Wednesday, March 31, 1999
Ex-Bow Scott KarlAssociated Press
dropped from rotation
PHOENIX -- The Milwaukee Brewers are using psychology by demoting left-hander Scott Karl from opening-day starter to fourth in a brittle rotation that includes a rookie and two reclamation projects.
"I hope he understands the logic, that he wants to prove us wrong and get out there and get the job done and not pout about it and whine about it, but go out and stick it to us," general manager Sal Bando said.
Manager Phil Garner said he hopes the former Hawaii pitcher is not embarrassed by losing his No. 1 slot to rookie Rafael Roque.
"This is not intended to embarrass anybody," Garner said. "It's not intended as punishment. It's intended to set the rotation up right now going out the gate the way I think we're best suited."
Roque spent four seasons in Class-A ball with the New York Mets before accelerating through the Brewers' farm system last year and getting nine late-season major league starts. He wasn't even expected to make the roster, much less the rotation, when camp began last month.
"Yes, I was real surprised," Roque said in Spanish after Garner informed him he'd start Monday at St. Louis. "When I came to camp, they told me I'd be the fifth starter if I did a good job."
But even that was wishful thinking until Cal Eldred, recovering from elbow surgery, was placed on the 15-day disabled list, opening up a spot in the rotation for Roque, a 25-year-old left-hander from the Dominican Republic.
"I'm not nervous," said Roque, who has gone 2-1 with a 1.83 ERA in his first major-league camp. "It's just another game, but I'm really excited."
Garner selected Karl as his opening day starter earlier this month, but had second thoughts when he went 0-2 with a 7.20 ERA in four spring starts, allowing 12 runs, 23 hits, 10 walks and four homers in 15 innings.
"It wasn't justified to give him the first start despite having the seniority of the guys," Bando said.
Garner said Karl "handled it very professionally." While congenial in the clubhouse, Karl declined to discuss the change.
Karl bounced back from a tough spring last year by winning his first four decisions in April after posting a 9.00 ERA in spring training.
BAD NEWS FOR ANGELS: With the season-opener a week away, the Anaheim Angels got some more bad news about shortstop Gary DiSarcina.
The Angels found out yesterday that DiSarcina's left forearm is injured more severely than first thought, and he'll be need surgery and be sidelined for the first 3-4 months of the regular season.
DiSarcina, an outstanding fielder who hit .287 with three homers and 56 RBIs in 157 games last season, was struck by a fungo bat during batting practice on Feb. 21. The original prognosis was he would return in 4-6 weeks.
A CT scan Monday showed the bone has not healed. DiSarcina, 31, will have a plate screwed into the forearm to allow proper healing.
The Angels also made a trade yesterday, sending switch-hitting infielder Dave Hollins to the Toronto Blue Jays for minor league infielder Tomas Perez.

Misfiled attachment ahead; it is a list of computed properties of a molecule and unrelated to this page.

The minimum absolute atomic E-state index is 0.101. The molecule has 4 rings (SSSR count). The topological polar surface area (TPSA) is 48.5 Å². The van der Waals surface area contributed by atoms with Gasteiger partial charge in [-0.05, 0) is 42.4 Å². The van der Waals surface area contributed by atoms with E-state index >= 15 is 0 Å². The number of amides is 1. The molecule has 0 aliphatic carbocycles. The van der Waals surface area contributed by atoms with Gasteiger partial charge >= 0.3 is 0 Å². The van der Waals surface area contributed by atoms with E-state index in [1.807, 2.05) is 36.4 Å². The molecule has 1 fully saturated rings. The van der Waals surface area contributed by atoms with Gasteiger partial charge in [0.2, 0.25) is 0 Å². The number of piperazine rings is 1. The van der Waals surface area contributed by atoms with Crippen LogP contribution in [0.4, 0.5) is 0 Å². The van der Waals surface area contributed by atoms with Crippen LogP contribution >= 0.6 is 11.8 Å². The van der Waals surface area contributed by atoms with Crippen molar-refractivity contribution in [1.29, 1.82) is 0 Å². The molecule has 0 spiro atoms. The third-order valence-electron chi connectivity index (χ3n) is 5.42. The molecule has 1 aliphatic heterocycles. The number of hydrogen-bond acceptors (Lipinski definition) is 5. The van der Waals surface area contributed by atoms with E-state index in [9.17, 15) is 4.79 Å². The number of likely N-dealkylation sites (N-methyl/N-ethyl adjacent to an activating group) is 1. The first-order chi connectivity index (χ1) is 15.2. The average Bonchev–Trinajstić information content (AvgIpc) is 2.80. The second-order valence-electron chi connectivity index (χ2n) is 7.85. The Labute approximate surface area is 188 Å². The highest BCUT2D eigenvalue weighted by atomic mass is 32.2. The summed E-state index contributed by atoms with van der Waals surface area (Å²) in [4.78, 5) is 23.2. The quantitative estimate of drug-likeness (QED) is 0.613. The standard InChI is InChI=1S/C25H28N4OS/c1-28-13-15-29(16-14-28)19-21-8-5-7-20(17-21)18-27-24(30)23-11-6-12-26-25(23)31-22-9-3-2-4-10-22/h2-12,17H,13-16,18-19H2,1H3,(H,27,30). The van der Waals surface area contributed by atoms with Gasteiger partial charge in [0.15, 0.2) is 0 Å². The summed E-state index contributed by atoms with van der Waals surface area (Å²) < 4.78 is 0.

BROWN COSTS DODGERS MORE: The Los Angeles Dodgers are going to have to pay for their jet-set treatment of Kevin Brown -- even more than the $105 million they will pay the pitcher the next seven years.
The pitcher's private planes are being treated as plain old cash as far as the commissioner's office is concerned, and the team will have to pay an extra $204,000 in luxury tax this year.
The commissioner's office has proposed adding $600,000 to Brown's listed salary in each season of his contract. That's because Brown's deal contains a unique clause allowing the use of a private jet -- at the team's expense -- 12 times a year so his family can travel from Los Angeles or Macon, Ga.
According to a letter sent to the Dodgers from the commissioner's office, the price of the Brown family's upgrade from first class to private plane is estimated to be worth $50,000 per round trip. It will be assessed at a 34 percent rate.
Brown's contract also calls for him to receive eight season tickets, and the commissioner's office has asked the Dodgers for the value of those tickets with the intention of also adding that figure to his salary for luxury tax purposes.
However, the Dodgers won't be charged extra for giving Brown a hotel suite on road trips. Several players have that provision in their contracts -- the latest being Orel Hershiser when he signed with the New York Mets last week.
D'BACKS ADD RELIEF: Looking for experienced relievers to back up their high-priced starting rotation, the Arizona Diamondbacks acquired Darren Holmes from the New York Yankees and John Frascatore from the St. Louis Cardinals.
"Now we have a major league bullpen," Arizona general manager Joe Garagiola Jr. said after the trades were made yesterday.
The Yankees agreed to pay about $1 million of the $3.45 million Holmes is owed on the remaining two years of his contract, according to a baseball official who spoke on the condition that he not be identified.
New York received young pitcher Ben Ford and minor league catcher Izzy Molina. In exchange for Frascatore, the Cardinals got right-hander Clint Sodowsky, who is expected to be assigned to Triple-A Memphis.